In assessing a request for a religious exemption, an employer can consider a range of factors, including evidence that speaks to whether the employee is part of a recognised religious group; the objective centrality of the practice to the religious community in question; and, importantly, whether the employee regards the practice as central to her/his religious identity.
In this regard, the employer can require proof of past conduct in support of the employee’s religious practice. Where an employee’s prior conduct contradicts the request for accommodation this too would be relevant to consider. For example, if the employee previously had a different vaccination (for example, a yellow fever vaccine for travelling) and now refuses the Covid-19 vaccination because of an alleged religious objection, then it would be reasonable to conclude that the belief is not sincerely held.
Where an employer determines that a religious belief sincerely held by the employee prevents her/him from being vaccinated, the employer should take steps to reasonably accommodate the employee, unless this would result in unjustifiable hardship. Examples of potential ways to accommodate an employer can consider are:
- permitting the employee to work offsite or at home;
- permitting the employee to work in isolation within the workplace, such as in their own separate offices;
- requiring the employee to work outside of ordinary hours;
- in instances of limited contact with others in the workplace, requiring that the employee wears a N95 mask; or
- moving the employee into a position that does not require her/him to be vaccinated (such as a position that does not require face-to-face contact with co-workers or members of the public).
However, the employer need not accommodate the employee where this would result in unjustifiable hardship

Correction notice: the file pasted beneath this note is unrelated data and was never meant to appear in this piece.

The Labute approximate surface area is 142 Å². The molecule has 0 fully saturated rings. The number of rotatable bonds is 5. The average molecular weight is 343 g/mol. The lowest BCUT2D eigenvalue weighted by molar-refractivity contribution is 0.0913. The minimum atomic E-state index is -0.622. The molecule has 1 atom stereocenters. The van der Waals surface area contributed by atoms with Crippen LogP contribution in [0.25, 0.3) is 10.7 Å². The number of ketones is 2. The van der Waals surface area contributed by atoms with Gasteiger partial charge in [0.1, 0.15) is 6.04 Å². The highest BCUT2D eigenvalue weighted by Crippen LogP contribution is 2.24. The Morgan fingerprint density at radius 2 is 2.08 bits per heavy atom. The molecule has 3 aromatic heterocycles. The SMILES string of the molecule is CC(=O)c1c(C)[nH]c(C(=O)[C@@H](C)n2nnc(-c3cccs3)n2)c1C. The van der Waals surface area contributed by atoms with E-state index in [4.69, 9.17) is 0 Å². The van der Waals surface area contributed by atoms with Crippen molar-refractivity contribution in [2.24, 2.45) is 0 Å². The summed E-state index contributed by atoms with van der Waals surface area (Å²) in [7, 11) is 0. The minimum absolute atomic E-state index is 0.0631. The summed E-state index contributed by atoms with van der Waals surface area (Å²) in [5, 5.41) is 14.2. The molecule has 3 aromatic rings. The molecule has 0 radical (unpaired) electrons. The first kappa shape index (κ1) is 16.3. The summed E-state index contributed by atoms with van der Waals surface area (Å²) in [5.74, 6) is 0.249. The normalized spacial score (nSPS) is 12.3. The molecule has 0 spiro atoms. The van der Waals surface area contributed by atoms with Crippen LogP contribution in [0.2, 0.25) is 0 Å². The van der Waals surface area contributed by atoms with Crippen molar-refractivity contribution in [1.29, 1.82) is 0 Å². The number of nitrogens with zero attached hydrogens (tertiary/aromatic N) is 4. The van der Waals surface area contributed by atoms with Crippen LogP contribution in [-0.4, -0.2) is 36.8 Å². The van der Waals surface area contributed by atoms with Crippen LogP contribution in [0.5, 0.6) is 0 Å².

or insurmountable operational difficulty or expense for the business. In this case, an employer would probably not be required to create a new job to accommodate the employee.
Uncharted territory ahead
While the position as it relates to exemptions on the basis of religious grounds is reasonably clear, the position regarding the right to belief and opinion may be more difficult to assess.
Here, no definitive guidance exists from our courts on how these rights would be protected. In the recent case of Cape Peninsula University of Technology v Mkhabela 
, the Labour Appeal Court held that the combination of the rights of belief, opinion and religion in one section of the Constitution appears to signify protection beyond purely religious views.
The Constitution accordingly extends protection beyond the right to belief in a supreme being, and a person’s agnostic or atheistic beliefs would therefore also qualify for protection.
In principle, ‘belief’ would relate to something other than facts that can be disproved. What is likely to be protected by section 15 of the Constitution are those deeply held convictions that are uninformed and unaffected by facts such as, for example, moral beliefs against consuming animal products.
In the context of a refusal to be vaccinated, an ‘opinion’ or ‘belief’ that the vaccine is not effective might be regarded as a statement of fact rather than a belief, because such statements might be disproved by medical evidence.
What is clear is that each case will need to be assessed based on its own facts and an employee’s reasoning for her/his views will need to be given careful consideration.